Colorado doctor: Health effects of living in mountains unknown to medical establishment |

Colorado doctor: Health effects of living in mountains unknown to medical establishment

Kevin Fixler
Based on patients through her Ebert Family Clinic in Frisco in 2015, Dr. Christine Ebert-Santos, MD, logged 35 cases of resident-based high-altitude pulmonary edema, accounting for 67 percent of diagnosis including occurrences of asthma and pneumonia. The three maladies all present similar symptoms and, she asserts, frequently result in misdiagnoses and unnecessary prescriptions.
Hugh Carey / Summit Daily

Dr. Christine Ebert-Santos, M.D., is on a mission.

The longtime Summit County pediatrician has, for several years, been trying to spread the word on an acute altitude illness that even locals can develop no matter how long they’ve been residents. If not diagnosed or treated properly, the results can be fatal.

“All the doctors who work up here know that this occurs, but it’s not widely recognized outside of the mountain community,” said Ebert-Santos, who’s operated her family medical practice in Frisco for approaching two decades. “They think that kids and people who live up here are acclimatized and they won’t be as likely to get it. We just have to keep an open mind so that we can help people with simple treatments that could really keep them out of trouble.”

High-altitude pulmonary edema, or HAPE, can be difficult to identify because there’s no particular test for the disorder. Complicating matters is the fact that the symptoms — characterized by a bad cough, congestion, fatigue and/or sudden respiratory issues — often mirror those of pneumonia or asthma.

The ailment, which stems from the accumulation of fluid in the lungs and can be treated with oxygen, occurs in individuals who spend roughly 48 hours at elevations of 8,200 feet or above. The towns of Summit County range from approximately 9,000 to above 10,000 in some locations; so it stands to reason Ebert-Santos tends to see more of the cases than physicians on the Front Range.

In 2015, for example, she documented a total of 44 cases across three unique forms of HAPE that she defines as those primarily occurring in lowland visitors, one in people re-entering the community from lower altitudes and another that can arise in long-term residents. The latter, which accounted for 35 of those cases, is one form not specifically recognized by the larger medical community, but that she believes at least contributed to the deaths of two children, a 6-year-old and a 16-year-old, last year in Summit County.

It’s why Ebert-Santos recommends to patients that each keep a pulse oximeter, at a cost of between $40-$50, in their homes when symptoms arise. It’s also the main reason she spends a good chunk of her freetime researching the disorder and presenting about it at various pulmonary conferences.

“A lot of the time an X-ray isn’t going to show anything,” said Ebert-Santos, explaining why pulmonologists aren’t willing to agree to the diagnosis without more hard proof. “When you see this number of cases, it’s a clinical diagnosis. I don’t need to X-ray them; I know all they need is oxygen.”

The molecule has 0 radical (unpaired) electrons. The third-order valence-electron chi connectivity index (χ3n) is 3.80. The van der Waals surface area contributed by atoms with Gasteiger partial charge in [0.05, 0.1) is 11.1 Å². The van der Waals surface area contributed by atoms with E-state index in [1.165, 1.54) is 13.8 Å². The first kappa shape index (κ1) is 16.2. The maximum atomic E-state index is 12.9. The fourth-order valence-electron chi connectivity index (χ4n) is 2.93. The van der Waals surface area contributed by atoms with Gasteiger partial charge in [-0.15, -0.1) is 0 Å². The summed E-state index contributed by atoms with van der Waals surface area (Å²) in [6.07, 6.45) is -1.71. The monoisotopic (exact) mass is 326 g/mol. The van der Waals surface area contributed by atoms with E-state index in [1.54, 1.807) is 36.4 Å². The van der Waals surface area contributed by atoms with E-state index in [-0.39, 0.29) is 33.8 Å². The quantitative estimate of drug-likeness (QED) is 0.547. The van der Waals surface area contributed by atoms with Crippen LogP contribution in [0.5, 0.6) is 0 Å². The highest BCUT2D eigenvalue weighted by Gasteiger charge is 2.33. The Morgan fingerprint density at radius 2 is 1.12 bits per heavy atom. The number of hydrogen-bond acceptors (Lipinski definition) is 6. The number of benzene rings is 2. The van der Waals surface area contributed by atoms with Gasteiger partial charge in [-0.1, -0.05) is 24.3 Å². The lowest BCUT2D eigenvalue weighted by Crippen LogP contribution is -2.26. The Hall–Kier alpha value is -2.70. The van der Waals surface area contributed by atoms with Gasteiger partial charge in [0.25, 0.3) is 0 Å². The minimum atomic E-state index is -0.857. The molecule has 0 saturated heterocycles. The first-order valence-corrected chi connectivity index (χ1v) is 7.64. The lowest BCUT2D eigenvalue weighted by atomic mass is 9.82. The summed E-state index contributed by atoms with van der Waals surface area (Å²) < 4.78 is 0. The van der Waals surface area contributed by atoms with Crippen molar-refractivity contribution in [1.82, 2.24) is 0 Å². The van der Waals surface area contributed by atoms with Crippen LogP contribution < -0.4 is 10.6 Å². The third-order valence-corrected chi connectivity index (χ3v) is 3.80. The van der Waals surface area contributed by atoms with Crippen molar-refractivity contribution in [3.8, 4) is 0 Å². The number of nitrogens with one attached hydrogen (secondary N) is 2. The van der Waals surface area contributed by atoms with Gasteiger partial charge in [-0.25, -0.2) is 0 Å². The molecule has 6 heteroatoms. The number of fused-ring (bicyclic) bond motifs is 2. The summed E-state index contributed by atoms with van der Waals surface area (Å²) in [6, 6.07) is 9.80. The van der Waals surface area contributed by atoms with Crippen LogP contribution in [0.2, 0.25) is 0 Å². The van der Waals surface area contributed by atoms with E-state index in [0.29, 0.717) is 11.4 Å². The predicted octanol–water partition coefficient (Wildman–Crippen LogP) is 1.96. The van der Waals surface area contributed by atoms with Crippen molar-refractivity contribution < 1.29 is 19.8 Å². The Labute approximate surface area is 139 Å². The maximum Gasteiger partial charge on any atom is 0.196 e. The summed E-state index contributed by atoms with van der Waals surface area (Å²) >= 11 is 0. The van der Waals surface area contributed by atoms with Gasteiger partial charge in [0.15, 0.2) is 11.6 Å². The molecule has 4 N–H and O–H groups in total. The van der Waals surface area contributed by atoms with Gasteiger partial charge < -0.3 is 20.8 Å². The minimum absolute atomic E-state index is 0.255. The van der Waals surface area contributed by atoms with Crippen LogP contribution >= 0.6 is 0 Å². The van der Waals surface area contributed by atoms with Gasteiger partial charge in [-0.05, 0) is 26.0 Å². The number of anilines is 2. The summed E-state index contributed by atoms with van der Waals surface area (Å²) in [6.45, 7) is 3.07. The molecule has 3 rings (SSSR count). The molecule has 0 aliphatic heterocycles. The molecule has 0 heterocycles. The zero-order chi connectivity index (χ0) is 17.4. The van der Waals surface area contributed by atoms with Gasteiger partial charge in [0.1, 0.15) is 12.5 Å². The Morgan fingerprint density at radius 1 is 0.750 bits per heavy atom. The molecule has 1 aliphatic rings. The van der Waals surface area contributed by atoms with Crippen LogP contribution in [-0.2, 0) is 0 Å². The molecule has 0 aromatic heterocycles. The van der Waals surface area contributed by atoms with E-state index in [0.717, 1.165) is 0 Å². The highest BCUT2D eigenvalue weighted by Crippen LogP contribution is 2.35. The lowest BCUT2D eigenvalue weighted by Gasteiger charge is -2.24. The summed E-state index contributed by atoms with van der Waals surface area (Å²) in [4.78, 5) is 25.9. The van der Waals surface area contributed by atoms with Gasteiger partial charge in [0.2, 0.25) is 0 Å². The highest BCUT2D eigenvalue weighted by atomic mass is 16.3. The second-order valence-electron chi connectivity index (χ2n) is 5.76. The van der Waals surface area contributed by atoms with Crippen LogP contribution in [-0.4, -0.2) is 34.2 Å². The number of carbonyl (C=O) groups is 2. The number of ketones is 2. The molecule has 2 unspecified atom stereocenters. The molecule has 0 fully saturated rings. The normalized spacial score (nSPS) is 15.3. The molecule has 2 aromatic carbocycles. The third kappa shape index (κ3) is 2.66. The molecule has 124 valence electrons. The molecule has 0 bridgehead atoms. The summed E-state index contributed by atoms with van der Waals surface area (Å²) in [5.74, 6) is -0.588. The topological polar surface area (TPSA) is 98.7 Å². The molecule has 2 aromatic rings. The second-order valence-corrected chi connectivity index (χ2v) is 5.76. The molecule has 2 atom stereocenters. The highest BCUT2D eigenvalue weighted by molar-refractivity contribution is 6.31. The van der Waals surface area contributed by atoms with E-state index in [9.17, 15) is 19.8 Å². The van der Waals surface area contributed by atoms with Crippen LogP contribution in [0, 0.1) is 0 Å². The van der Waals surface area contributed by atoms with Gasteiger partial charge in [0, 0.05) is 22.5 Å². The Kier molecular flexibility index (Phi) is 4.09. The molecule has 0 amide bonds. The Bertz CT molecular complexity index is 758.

What she argues is, when presented with these symptoms and an oxygen level at or below 89 percent saturation — the lowest accepted level for maintaining healthy cells and heart and brain function — she has good reason to believe it’s HAPE. A person with pneumonia doesn’t typically have a low oxygen issue, and if they do, they’re routinely much sicker and would have needed to go to the emergency room by the time that occurs.

“The key with (HAPE) is they’ve got a low oxygen, but they’re not really sick,” she explained. “If you have asthma or pneumonia with a low oxygen, you would be very sick and you would not stay at home. You would probably not even go to a clinic, you would go to an ER.”

Due to the frequent misdiagnosis of the disorder as asthma, many children who live at altitude, but visit doctors outside of the mountain communities, are often unnecessarily prescribed inhaled steroids. But only about 8 percent of the population actually has asthma, according to the Centers for Disease Control and Prevention. And while the prescription can help a person recover, it isn’t a permanent solution.

Compounding matters is the fact that Ebert-Santos’ experience with HAPE suggests that those who are stricken with the illness are more likely to redevelop it again down the road. And once the inhaler no longer works as a remedy, parents can become worried, when in fact all the child — or adult, for that matter — needs is oxygen to begin recovery.

“You just have that underlying reactivity in your lungs,” she said of the disorder’s chance at recurrence. “But once I saw this pattern, I thought, ‘All they need is oxygen.'”

Still, those clinicians less familiar with HAPE are not as accepting. That’s why Ebert-Santos, who also possesses a master’s degree in public studies with a focus on health care leadership from the University of Denver, continues to produce posters for professional conferences each summer and publish her research on the disorder, most recently in a medical journal this past September.

“There’s so much that we don’t know, in every walk of life — every facet, not just medicine,” said Ebert-Santos. “So we cling to the things we know, like asthma and pneumonia, and it’s like if you have a hammer, everything’s a nail.

“It would be helpful to be aware of this as one of the differentials,” she added. “So if you get told you have pneumonia or asthma, or you have low oxygen, sometimes all you need is oxygen to get on top of it. It’s a preventable disease, and we can keep people out of trouble.”

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